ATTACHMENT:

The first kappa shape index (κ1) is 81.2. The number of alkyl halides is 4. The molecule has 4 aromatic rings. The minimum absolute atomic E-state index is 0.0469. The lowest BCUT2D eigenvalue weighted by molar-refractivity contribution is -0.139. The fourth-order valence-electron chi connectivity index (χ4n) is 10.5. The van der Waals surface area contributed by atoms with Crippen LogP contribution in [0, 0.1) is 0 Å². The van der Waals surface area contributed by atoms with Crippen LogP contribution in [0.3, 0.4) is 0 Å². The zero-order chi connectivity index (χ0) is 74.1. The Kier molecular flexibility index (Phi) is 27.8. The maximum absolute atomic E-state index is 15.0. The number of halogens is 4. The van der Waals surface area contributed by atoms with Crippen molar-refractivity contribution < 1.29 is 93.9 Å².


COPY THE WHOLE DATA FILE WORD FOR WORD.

The first kappa shape index (κ1) is 81.2. The number of alkyl halides is 4. The molecule has 4 aromatic rings. The minimum absolute atomic E-state index is 0.0469. The lowest BCUT2D eigenvalue weighted by molar-refractivity contribution is -0.139. The fourth-order valence-electron chi connectivity index (χ4n) is 10.5. The van der Waals surface area contributed by atoms with Crippen LogP contribution in [0, 0.1) is 0 Å². The van der Waals surface area contributed by atoms with Crippen LogP contribution in [0.3, 0.4) is 0 Å². The zero-order chi connectivity index (χ0) is 74.1. The Kier molecular flexibility index (Phi) is 27.8. The maximum absolute atomic E-state index is 15.0. The number of halogens is 4. The van der Waals surface area contributed by atoms with Crippen molar-refractivity contribution < 1.29 is 93.9 Å².